While the launch of the Patient-Driven Groupings Model (PDGM) mixed with the COVID-19 pandemic potentially spells double trouble for home health agencies in 2020, financial decision-making and outcomes can improve with a clear path to the right data.
With mid-year results soon available and stimulus fund reporting well underway, home health agencies are looking for answers on ways to account for pandemic funding, reforecast their budgets and assess internal and external data to meet requirements and end the year on a more successful note. The ability to access and interpret key metrics in the wake of these far-reaching regulatory and public health developments is critical.
Organizations of all sizes and scopes can make big gains in understanding and strategy development using the right data, tools and approaches to positively impact the bottom line. Here is a look at four essential approaches home health agencies can take to drive financial recovery.
Get a clear picture of where you are
While COVID-19 has disrupted all areas of operations, one of its biggest impacts that has gone under-discussed is the setback it posed to PDGM. To succeed under the payment model, operators need data. Yet for three months in early 2020, the pandemic soiled that.
“We don’t have clean data from April to June of how we performed, so it’s hard to paint a clear picture of where you are in the PDGM world,” says Robert Simione, director of financial consulting at Simione Healthcare Consultants.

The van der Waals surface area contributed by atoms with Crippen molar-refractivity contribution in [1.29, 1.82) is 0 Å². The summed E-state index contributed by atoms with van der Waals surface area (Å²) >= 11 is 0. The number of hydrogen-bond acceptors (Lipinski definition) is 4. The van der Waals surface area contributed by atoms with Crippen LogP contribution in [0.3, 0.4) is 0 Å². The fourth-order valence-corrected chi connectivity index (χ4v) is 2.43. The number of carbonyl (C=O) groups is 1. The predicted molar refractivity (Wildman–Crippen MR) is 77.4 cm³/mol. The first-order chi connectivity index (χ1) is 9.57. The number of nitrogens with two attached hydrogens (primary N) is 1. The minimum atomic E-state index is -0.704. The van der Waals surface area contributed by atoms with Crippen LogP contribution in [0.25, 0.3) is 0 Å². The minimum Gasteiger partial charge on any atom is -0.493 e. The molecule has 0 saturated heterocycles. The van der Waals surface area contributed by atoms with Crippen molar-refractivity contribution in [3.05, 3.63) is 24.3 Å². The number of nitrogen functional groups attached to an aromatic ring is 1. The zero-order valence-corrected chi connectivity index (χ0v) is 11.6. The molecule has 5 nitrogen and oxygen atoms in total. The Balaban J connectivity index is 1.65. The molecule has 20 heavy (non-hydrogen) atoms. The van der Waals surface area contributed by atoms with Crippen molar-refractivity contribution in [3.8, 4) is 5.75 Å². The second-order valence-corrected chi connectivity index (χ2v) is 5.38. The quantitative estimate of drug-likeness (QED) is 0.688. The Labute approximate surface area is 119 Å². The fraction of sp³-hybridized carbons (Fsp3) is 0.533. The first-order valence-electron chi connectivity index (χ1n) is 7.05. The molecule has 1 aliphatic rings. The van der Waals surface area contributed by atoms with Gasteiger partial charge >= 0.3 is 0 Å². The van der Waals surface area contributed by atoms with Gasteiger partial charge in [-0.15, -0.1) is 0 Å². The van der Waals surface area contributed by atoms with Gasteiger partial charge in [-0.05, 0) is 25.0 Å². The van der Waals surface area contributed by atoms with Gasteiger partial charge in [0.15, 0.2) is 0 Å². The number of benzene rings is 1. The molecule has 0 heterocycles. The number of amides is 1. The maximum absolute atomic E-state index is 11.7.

Simione provides financial expertise to help agencies implement strategies focused on recovery, bringing clarity amidst multiple challenges and overlapping priorities. COVID-19 disrupts that clarity. But there are steps that agencies can take to rebuild it, even during the pandemic.
The lack of “clean” data from the spring doesn’t make analysis of the data a less important activity, but more important. A detailed view of the drivers of revenue and cost will allow you to better assess specifically what areas of the business were impacted and how that fell to the bottom line. Benchmarks, like those available through Simione Financial Monitor, with the same metrics lend context to understanding how you managed the challenges relative to other agencies.
Both of those views can be used to better plan for the future and manage performance as the year progresses. First, they must more tightly manage their staffing in order to handle the vast fluctuations in patient volumes, both surges brought by COVID and drops due to lack of elective surgery. Determine the financial outcome you want at the end of the year, and reverse engineer staff based on that, Simione says.
Second, just as agencies spent much of 2019 educating clinicians about PDGM, they must now re-educate clinicians about PDGM within the context of COVID-19. Simione recommends looking at the most recent data from the summer to develop new data scorecards that will reveal insights on patient functional impairments and comorbidities. Clean, recent data will also, crucially, help agencies manage LUPAs (low-utilization payment adjustments).
Rethink your budget